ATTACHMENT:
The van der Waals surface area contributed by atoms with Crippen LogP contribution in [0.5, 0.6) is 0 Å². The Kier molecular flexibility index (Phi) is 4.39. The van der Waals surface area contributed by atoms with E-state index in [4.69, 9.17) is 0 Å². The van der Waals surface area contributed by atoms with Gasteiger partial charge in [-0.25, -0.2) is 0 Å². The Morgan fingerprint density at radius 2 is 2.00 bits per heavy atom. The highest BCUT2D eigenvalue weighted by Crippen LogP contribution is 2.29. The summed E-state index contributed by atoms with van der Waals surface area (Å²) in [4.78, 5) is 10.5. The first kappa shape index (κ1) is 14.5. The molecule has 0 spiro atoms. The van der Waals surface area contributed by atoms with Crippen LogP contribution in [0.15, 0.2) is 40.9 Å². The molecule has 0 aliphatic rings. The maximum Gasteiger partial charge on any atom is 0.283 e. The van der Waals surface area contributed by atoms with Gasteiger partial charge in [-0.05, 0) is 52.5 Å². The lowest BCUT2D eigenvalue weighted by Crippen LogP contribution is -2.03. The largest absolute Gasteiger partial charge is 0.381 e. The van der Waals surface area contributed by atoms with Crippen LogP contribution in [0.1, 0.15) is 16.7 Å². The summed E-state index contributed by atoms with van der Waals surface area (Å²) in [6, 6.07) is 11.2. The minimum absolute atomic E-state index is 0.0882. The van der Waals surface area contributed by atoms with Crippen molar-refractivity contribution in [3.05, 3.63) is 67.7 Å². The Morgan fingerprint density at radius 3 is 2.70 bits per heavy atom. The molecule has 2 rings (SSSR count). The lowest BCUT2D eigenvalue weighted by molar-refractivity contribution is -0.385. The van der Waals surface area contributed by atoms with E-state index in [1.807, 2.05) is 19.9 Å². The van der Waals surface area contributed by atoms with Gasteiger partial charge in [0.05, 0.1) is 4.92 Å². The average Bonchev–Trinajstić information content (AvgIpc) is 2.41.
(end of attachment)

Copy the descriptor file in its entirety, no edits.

The van der Waals surface area contributed by atoms with Crippen LogP contribution in [0.5, 0.6) is 0 Å². The Kier molecular flexibility index (Phi) is 4.39. The van der Waals surface area contributed by atoms with E-state index in [4.69, 9.17) is 0 Å². The van der Waals surface area contributed by atoms with Gasteiger partial charge in [-0.25, -0.2) is 0 Å². The Morgan fingerprint density at radius 2 is 2.00 bits per heavy atom. The highest BCUT2D eigenvalue weighted by Crippen LogP contribution is 2.29. The summed E-state index contributed by atoms with van der Waals surface area (Å²) in [4.78, 5) is 10.5. The first kappa shape index (κ1) is 14.5. The molecule has 0 spiro atoms. The van der Waals surface area contributed by atoms with Crippen LogP contribution in [0.15, 0.2) is 40.9 Å². The molecule has 0 aliphatic rings. The maximum Gasteiger partial charge on any atom is 0.283 e. The van der Waals surface area contributed by atoms with Gasteiger partial charge in [-0.05, 0) is 52.5 Å². The lowest BCUT2D eigenvalue weighted by Crippen LogP contribution is -2.03. The largest absolute Gasteiger partial charge is 0.381 e. The van der Waals surface area contributed by atoms with Crippen LogP contribution in [0.1, 0.15) is 16.7 Å². The summed E-state index contributed by atoms with van der Waals surface area (Å²) in [6, 6.07) is 11.2. The minimum absolute atomic E-state index is 0.0882. The van der Waals surface area contributed by atoms with Crippen molar-refractivity contribution in [3.05, 3.63) is 67.7 Å². The Morgan fingerprint density at radius 3 is 2.70 bits per heavy atom. The molecule has 2 rings (SSSR count). The lowest BCUT2D eigenvalue weighted by molar-refractivity contribution is -0.385. The van der Waals surface area contributed by atoms with E-state index in [1.807, 2.05) is 19.9 Å². The van der Waals surface area contributed by atoms with Gasteiger partial charge in [0.05, 0.1) is 4.92 Å². The average Bonchev–Trinajstić information content (AvgIpc) is 2.41.